Bacon said a decision has not yet been made on a leasing agent for the portfolio going forward. Cathy Minnerly and J.P. Plunkett of Cushman & Wakefield negotiated the GE Capital lease, while the firm’s investment sales group is also brokering the sale of the nine buildings on behalf of BlackRock Inc. Cushman & Wakefield officials declined comment on the status of the sale or the GE lease. The nine properties were acquired by BlackRock as part of its recent purchase of SSR Realty Inc.

Pricing will be key in determining whether the condominium idea works out, maintained Hughes. Even though vacancies have increased at the park in recent years along with the rest of the industrial market, Hughes said he believes Shawmut Industrial Park will continue to attract tenant interest. “Traditionally, it has been a very good location,” he said.

Adding to the optimism is a jump in industrial activity after a slow 2004, said Hughes, with New Dover having just completed a 5,700-square-foot lease to Pepperidge Farm at 40 Industrial Drive in Canton. Hughes represented the building owner, Ram Management, while Bret O’Brien was the broker for Pepperidge Farm. The property has about 22,000 of its 60,000 square feet still available for lease, according to Hughes.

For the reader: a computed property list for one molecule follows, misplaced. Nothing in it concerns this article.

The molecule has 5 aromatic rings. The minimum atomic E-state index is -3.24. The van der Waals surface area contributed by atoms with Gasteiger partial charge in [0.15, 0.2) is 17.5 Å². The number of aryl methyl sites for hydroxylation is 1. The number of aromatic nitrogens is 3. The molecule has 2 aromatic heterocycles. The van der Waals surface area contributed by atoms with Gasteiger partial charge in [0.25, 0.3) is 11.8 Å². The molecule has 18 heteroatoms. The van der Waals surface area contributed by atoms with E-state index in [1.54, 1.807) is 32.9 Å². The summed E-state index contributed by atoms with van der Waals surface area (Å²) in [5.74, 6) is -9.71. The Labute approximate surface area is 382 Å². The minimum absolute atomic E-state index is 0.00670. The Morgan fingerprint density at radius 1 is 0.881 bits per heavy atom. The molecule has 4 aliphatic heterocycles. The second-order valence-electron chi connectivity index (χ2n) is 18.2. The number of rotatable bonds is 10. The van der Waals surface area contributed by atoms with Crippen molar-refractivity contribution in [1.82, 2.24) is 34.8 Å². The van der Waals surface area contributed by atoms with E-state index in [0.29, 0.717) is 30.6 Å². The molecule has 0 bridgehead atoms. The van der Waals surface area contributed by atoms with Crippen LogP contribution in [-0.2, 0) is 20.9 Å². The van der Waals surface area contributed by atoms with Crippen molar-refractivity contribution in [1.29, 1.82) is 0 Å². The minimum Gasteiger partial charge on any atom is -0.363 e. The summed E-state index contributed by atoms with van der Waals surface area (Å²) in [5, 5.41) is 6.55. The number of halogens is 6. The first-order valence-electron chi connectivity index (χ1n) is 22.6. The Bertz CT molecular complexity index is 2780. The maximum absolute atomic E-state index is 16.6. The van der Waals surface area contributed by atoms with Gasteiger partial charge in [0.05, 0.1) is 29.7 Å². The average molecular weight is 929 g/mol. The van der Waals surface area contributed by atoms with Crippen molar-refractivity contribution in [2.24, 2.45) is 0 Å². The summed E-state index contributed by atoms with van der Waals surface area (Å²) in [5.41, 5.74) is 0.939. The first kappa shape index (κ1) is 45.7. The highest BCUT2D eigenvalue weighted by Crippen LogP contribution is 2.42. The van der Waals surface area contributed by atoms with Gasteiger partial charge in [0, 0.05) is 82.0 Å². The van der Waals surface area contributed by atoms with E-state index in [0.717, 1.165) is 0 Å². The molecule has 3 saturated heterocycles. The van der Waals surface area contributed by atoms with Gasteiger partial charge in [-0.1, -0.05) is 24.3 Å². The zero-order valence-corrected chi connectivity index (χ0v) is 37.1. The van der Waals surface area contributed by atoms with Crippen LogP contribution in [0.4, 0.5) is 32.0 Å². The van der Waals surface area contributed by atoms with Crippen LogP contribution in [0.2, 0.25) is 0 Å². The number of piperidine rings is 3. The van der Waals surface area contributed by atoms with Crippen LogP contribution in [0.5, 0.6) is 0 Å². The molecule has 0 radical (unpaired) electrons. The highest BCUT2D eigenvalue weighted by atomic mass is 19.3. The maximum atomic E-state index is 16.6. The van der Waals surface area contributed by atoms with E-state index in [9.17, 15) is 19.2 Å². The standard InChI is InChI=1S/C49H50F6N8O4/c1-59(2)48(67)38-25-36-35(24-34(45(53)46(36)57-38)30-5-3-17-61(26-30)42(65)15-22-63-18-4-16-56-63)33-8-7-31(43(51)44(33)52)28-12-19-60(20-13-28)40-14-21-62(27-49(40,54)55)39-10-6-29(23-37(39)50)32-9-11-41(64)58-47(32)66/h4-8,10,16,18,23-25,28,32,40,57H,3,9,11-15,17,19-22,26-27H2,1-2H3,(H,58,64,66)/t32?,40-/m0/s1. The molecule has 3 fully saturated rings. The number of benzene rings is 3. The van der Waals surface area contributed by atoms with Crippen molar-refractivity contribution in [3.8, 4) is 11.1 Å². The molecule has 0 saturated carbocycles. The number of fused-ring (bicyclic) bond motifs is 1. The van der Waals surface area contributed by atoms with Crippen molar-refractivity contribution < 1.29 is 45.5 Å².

Along with the steady stream of smaller tenants, requirements of 30,000 to 100,000 square feet have been on the rise, Hughes said, with many of the firms needing as much as 60,000 square feet often interested in actual ownership. That constituency, which typically will pay more for a building than an investor, is helping fuel a surge of interest in industrial buildings, according to Hughes, whose own firm is reportedly being retained to sell a 101,000-square-foot property in Marlborough.